Officials: I-70 toll lane helping ease traffic |

Officials: I-70 toll lane helping ease traffic

The tolled express lane on Interstate 70 is only allowed to be open 73 days per year, so drivers are not allowed to use it when it's closed despite traffic in the other two lanes.
Seth Levy | Special to the Daily

EAGLE COUNTY — The 13-mile tolled express lane on eastbound Interstate 70 from Empire to Idaho Springs has been open for a little more than three months, and it’s helping ease traffic during peak travel periods, according to Colorado Department of Transportation officials.

“Overall, the mountain express lane is working very well,” said Megan Castle, communications manager at the transportation department. “Operationally, it’s bringing great improvements to the corridor.”

The tolled express lane is a converted shoulder that opens 73 days per year during times of high volume traffic — mostly weekends and holidays. It’s part of a larger project that includes widening the tunnels at Idaho Springs and encouraging people to travel at different times.

So far, the only day it has closed due to inclement weather was its first day, Dec. 12. Since then, it has helped visitors to the mountains get back to Denver and the Front Range faster, with more consistent speeds and overall reduced travel times.

“I’ve never used it. I’m always one to plan around; I’m either going to run down late at night or early in the morning.”Aaron BerkmanEagle-Vail resident

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“CDOT puts an emphasis on safety first,” Castle said. “We have to plow the roads, and we’re not going to open in a snowstorm.”

On Jan. 2, the I-70 corridor saw record-setting traffic. It was the second highest volume ever in the corridor and there were also a few accidents. Even with the high traffic count and accidents, traffic remained “free-flowing,” according the transportation department.

“We were able to use the third lane and flush out that back up,” Castle said. “We got traffic moving very quickly, as opposed to had it not been there, it might have been backed up for hours.”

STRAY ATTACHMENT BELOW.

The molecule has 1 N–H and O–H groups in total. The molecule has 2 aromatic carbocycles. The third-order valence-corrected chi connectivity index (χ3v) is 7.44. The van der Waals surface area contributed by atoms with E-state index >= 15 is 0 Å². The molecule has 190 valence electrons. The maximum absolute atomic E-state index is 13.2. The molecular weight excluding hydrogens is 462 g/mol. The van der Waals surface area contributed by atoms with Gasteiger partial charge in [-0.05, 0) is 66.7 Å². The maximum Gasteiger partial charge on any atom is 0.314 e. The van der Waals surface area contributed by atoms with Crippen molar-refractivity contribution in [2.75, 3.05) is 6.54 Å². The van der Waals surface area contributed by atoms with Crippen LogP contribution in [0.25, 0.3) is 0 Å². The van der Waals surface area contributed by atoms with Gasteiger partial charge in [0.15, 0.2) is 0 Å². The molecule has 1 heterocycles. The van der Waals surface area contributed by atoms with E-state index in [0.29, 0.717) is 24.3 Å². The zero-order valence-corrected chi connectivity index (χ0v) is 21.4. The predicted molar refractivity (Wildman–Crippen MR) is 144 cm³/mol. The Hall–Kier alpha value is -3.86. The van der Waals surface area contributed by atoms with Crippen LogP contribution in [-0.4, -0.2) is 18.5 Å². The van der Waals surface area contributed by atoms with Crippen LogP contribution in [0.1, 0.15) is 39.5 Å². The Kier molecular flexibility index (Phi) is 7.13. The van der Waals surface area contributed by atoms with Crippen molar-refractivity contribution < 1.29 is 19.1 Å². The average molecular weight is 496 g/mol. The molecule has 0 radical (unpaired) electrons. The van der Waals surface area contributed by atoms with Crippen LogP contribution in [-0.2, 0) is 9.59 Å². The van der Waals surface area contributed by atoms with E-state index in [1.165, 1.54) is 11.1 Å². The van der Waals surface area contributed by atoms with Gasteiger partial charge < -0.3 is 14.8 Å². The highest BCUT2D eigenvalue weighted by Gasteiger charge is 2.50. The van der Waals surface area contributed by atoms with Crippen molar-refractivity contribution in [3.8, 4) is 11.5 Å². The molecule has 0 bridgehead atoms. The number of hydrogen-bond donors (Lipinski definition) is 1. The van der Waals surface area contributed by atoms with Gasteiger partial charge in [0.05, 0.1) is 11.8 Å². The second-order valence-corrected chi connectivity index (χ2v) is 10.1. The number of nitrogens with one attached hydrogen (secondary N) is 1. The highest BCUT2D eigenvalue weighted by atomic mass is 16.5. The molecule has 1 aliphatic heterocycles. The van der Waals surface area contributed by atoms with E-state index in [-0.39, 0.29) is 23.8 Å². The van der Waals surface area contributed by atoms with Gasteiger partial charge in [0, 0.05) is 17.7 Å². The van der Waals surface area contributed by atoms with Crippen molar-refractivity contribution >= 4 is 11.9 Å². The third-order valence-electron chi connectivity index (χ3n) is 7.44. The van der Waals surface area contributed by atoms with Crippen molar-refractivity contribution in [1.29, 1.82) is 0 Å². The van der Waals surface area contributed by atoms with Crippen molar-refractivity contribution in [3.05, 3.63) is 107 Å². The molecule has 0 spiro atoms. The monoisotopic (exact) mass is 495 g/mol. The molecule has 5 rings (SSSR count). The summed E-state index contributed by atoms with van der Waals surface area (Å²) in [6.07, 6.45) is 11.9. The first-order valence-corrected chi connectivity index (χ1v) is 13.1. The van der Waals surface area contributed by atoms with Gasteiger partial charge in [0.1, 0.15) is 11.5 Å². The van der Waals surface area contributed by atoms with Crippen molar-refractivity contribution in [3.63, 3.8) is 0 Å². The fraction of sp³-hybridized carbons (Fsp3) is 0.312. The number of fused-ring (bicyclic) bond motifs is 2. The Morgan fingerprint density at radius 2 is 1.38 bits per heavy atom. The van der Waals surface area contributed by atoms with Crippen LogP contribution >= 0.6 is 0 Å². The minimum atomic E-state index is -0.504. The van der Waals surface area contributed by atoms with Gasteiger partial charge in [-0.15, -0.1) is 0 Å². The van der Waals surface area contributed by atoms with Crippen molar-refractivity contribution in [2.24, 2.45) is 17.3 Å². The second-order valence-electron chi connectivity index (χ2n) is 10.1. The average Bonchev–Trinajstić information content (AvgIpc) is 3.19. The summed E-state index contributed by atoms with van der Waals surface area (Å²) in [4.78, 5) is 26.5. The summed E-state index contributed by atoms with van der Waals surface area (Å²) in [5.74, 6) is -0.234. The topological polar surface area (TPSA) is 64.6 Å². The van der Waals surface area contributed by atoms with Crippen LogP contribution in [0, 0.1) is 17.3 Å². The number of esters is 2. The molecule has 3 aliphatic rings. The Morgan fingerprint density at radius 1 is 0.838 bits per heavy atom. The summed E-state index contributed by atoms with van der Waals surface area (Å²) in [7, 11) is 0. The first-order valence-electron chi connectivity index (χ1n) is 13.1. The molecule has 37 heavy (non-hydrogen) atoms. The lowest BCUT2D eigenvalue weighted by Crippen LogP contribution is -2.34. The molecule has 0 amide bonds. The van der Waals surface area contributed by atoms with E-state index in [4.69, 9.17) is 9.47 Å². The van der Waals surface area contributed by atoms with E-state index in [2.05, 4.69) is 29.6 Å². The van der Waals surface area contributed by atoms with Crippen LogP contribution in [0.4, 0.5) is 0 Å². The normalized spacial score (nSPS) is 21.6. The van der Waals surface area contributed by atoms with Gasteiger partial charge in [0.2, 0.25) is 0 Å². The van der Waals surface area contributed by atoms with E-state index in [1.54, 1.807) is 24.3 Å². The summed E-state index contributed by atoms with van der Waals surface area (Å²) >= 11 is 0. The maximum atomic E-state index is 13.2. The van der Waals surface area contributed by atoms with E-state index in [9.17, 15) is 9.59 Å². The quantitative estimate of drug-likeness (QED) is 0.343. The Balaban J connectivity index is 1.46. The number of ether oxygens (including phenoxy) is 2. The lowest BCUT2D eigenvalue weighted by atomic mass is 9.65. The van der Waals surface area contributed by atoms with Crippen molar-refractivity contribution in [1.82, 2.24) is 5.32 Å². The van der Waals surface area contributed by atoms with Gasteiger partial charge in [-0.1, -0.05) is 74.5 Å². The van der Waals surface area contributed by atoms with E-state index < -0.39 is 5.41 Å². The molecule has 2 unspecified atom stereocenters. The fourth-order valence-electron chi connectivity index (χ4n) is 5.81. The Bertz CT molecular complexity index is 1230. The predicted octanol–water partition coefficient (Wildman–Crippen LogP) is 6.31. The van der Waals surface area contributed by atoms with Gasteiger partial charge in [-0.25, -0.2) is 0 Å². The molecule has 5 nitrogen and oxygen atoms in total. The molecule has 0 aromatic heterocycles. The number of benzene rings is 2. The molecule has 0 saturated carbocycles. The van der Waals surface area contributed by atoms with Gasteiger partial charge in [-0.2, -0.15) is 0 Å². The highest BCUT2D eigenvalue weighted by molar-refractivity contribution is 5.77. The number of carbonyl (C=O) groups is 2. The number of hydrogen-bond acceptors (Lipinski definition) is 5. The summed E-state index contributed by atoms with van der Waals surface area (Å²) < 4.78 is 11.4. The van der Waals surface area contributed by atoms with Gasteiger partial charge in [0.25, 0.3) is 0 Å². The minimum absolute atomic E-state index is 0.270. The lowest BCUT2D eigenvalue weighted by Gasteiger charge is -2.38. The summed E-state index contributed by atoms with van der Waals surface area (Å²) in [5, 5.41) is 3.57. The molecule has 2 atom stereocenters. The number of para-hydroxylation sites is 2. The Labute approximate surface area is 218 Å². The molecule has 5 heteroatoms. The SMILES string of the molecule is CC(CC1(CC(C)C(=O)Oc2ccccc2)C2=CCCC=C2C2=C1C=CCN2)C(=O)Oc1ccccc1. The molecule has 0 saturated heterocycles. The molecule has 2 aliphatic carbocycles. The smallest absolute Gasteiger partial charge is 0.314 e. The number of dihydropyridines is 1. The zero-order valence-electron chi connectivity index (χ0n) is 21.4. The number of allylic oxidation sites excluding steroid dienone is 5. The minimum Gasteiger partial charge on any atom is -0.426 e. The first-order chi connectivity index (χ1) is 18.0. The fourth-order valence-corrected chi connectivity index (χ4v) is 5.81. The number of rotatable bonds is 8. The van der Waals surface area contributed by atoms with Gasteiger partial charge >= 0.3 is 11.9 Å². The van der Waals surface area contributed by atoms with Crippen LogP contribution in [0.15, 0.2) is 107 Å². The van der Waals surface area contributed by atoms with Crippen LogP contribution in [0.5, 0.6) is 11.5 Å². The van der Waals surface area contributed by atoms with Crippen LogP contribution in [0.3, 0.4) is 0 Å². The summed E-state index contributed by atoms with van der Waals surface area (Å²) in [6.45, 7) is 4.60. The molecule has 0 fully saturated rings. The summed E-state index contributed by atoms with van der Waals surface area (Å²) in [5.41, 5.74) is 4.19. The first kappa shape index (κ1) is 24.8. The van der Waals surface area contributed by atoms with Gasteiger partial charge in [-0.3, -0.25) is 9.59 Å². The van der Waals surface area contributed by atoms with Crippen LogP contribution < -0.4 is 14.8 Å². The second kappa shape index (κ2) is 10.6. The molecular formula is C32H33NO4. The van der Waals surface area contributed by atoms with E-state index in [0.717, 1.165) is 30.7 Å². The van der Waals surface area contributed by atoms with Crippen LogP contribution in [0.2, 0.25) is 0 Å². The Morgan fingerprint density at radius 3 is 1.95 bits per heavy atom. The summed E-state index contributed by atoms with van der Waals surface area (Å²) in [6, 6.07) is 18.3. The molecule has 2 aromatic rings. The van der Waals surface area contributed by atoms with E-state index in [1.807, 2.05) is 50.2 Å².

With only 73 days to work with in a year, transportation department officials are observing historic travel patterns as well as snow forecasts to close the express lane on weekends with “moderate or light” traffic, Castle said, and keeping it open on busy days.


“I have a love-hate relationship with the toll lane,” said Seth Levy, of Gypsum.

Levy is a private driver and sometimes makes multiple trips to Denver in one day for work. He said he comes from locations in Miami and Washington, D.C., with similar express lanes, but the one in Colorado is missing some pieces, he said.

Levy wishes the express lane could be open more days out of the year, as he’s sat in bumper to bumper traffic right next to the toll lane with no one in it, he said. He also said other states have physical barriers separating express lanes, which cuts back on people “cheating” the lane, he said. He’s also concerned about the payment since snow can cover license plates and some newly registered cars don’t have plates for three months.

“I love the idea of a tolled express lane,” Levy said. “When it’s open, it’s worthwhile.”

Aaron Berkman spends time at his Eagle-Vail home when he’s not in California. He said he drives to Denver with his family to spend time at the zoo, go to games and other events.

“I’ve never used it,” Berkman said. “I’m always one to plan around; I’m either going to run down late at night or early in the morning.”

“This has been working well,” Castle said, “but to keep it in perspective, it’s only been three and a half months, so we want to see how it operates during the summer time.”

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